One bad game and one bad shift can result in the deck being shuffled, but a foundation of Nash/Richards and Gaborik/Stepan seems like a pretty secure one.
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4. Who is killing penalties up front?
Players on the current roster who have an opportunity to fill that role include Richards, Nash and Taylor Pyatt.
Richards was a featured penalty killer through the 2008-09 season for the Dallas Stars and Tampa Bay Lightning, but hasn't done much of it since. Do the Rangers really want their No. 1 center expending energy on the PK when goals don't exactly come easy to the club?
Nash was killing penalties regularly for the Blue Jackets through 2009-10. But again, how much time does Tortorella want to take away from his most-gifted scorer with Gaborik out to start the season?
Pyatt also has experience in a shorthanded role, but just like Richards and Nash, didn't do it regularly last season. As a third-line forward, Pyatt will likely be one of the first to be asked to fill one of those openings.
The Rangers' PK was fifth in the NHL last season. They will have a hard time repeating that number with the losses they incurred this offseason.
5. Will the Rangers' grinding style grind the Rangers?
Make no mistake about the Rangers' style of play -- they embrace it and used it to win 51 games last season. In a battle of toughness and will, few teams can beat the Rangers at their own game.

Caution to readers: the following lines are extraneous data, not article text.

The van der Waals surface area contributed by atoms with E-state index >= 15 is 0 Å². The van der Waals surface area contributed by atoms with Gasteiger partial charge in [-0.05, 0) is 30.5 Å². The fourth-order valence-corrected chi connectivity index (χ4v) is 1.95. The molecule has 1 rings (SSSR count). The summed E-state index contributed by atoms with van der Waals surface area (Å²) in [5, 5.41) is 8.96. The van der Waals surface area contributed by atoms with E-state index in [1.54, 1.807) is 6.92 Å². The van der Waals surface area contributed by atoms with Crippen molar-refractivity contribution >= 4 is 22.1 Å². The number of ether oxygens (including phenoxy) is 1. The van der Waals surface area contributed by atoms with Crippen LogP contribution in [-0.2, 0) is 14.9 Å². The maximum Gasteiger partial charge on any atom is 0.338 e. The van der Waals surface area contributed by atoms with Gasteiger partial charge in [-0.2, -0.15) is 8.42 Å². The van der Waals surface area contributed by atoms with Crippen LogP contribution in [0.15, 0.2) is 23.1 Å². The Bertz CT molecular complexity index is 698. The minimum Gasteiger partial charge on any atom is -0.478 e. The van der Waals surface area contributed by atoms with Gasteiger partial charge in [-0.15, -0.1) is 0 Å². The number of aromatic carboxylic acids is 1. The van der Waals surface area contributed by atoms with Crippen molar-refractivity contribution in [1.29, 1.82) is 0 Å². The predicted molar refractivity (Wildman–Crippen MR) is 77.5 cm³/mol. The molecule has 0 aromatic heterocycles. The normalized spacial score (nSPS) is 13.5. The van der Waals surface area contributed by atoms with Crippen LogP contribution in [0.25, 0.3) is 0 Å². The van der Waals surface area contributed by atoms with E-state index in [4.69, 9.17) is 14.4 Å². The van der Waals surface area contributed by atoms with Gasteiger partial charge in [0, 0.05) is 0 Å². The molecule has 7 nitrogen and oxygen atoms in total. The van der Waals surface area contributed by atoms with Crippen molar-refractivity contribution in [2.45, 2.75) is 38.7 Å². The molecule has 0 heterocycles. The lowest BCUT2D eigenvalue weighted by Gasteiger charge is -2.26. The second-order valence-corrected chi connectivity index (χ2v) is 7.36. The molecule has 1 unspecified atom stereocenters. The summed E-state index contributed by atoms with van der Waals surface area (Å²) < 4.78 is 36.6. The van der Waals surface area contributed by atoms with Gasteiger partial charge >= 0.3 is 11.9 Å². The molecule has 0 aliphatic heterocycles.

But it appeared to take its toll on the Rangers themselves at the end of the regular season and into the playoffs.
The Rangers went 11-9 in their final 20 regular-season games and went 10-10 in the Stanley Cup Playoffs. Their inability to finish the eighth-seeded Ottawa Senators and seventh-seeded Washington Capitals earlier in the series left them with heavy legs in their six-game loss to the New Jersey Devils in the Eastern Conference Finals.
There wasn't a player who was willing to admit to being tired, mentally or physically, during the postseason, but their play on the ice said otherwise. The Rangers have just as much talent as anyone with the addition of Nash, but maybe a little less grind and a little more finesse will help the club go further this season.
6. What will Chris Kreider bring to the table?
If Carl Hagelin wasn't suspended during the first round of the postseason, it's possible Kreider never would have seen the ice during the playoffs. But that three-game ban opened the door and Kreider barreled through it with five goals and seven points in 18 playoff games.
There were times when Kreider was used on the first line and times when he was benched during the third period of tight games. Tortorella will have a longer leash on the 21-year-old this season, but is it asking too much for Kreider to match or exceed his postseason pace in his first full NHL season?
Kreider's playoff numbers factored out over 82 games would give him about 23 goals and nine assists. It doesn't sound like much based on the reputation he built for himself, but the Rangers will sign up for that as long as Kreider improves his play away from the puck.
Follow Dave Lozo on Twitter: @DaveLozo